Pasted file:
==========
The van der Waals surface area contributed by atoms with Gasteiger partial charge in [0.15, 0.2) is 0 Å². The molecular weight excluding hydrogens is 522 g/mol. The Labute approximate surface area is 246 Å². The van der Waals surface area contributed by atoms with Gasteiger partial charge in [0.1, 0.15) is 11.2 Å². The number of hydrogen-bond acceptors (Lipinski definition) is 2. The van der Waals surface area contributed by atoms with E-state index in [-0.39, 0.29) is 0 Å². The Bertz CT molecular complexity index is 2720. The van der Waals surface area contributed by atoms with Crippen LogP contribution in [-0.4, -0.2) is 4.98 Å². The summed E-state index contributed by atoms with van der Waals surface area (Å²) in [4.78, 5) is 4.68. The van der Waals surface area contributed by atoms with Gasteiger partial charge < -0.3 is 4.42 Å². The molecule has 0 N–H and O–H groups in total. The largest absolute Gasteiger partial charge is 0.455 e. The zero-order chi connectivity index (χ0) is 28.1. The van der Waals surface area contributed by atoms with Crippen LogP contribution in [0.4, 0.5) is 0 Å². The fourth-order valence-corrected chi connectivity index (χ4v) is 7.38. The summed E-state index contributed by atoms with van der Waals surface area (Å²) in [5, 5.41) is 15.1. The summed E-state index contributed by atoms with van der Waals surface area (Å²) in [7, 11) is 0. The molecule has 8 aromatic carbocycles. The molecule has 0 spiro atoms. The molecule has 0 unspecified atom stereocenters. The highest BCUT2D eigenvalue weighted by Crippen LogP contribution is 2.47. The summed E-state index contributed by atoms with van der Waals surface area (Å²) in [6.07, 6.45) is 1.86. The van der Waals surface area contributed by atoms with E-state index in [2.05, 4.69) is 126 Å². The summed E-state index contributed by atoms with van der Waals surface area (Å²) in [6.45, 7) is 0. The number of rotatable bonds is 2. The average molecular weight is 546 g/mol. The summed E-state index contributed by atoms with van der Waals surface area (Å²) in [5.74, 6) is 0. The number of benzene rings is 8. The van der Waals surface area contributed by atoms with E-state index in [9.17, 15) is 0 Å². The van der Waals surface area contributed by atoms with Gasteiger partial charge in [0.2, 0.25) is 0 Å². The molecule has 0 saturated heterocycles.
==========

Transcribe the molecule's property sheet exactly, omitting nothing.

The van der Waals surface area contributed by atoms with Gasteiger partial charge in [0.15, 0.2) is 0 Å². The molecular weight excluding hydrogens is 522 g/mol. The Labute approximate surface area is 246 Å². The van der Waals surface area contributed by atoms with Gasteiger partial charge in [0.1, 0.15) is 11.2 Å². The number of hydrogen-bond acceptors (Lipinski definition) is 2. The van der Waals surface area contributed by atoms with E-state index in [-0.39, 0.29) is 0 Å². The Bertz CT molecular complexity index is 2720. The van der Waals surface area contributed by atoms with Crippen LogP contribution in [-0.4, -0.2) is 4.98 Å². The summed E-state index contributed by atoms with van der Waals surface area (Å²) in [4.78, 5) is 4.68. The van der Waals surface area contributed by atoms with Gasteiger partial charge < -0.3 is 4.42 Å². The molecule has 0 N–H and O–H groups in total. The largest absolute Gasteiger partial charge is 0.455 e. The zero-order chi connectivity index (χ0) is 28.1. The van der Waals surface area contributed by atoms with Crippen LogP contribution in [0.4, 0.5) is 0 Å². The fourth-order valence-corrected chi connectivity index (χ4v) is 7.38. The summed E-state index contributed by atoms with van der Waals surface area (Å²) in [5, 5.41) is 15.1. The summed E-state index contributed by atoms with van der Waals surface area (Å²) in [7, 11) is 0. The molecule has 8 aromatic carbocycles. The molecule has 0 spiro atoms. The molecule has 0 unspecified atom stereocenters. The highest BCUT2D eigenvalue weighted by Crippen LogP contribution is 2.47. The summed E-state index contributed by atoms with van der Waals surface area (Å²) in [6.07, 6.45) is 1.86. The van der Waals surface area contributed by atoms with E-state index in [2.05, 4.69) is 126 Å². The summed E-state index contributed by atoms with van der Waals surface area (Å²) in [6.45, 7) is 0. The number of rotatable bonds is 2. The average molecular weight is 546 g/mol. The summed E-state index contributed by atoms with van der Waals surface area (Å²) in [5.74, 6) is 0. The number of benzene rings is 8. The van der Waals surface area contributed by atoms with E-state index in [9.17, 15) is 0 Å². The van der Waals surface area contributed by atoms with Gasteiger partial charge in [0.2, 0.25) is 0 Å². The molecule has 0 saturated heterocycles.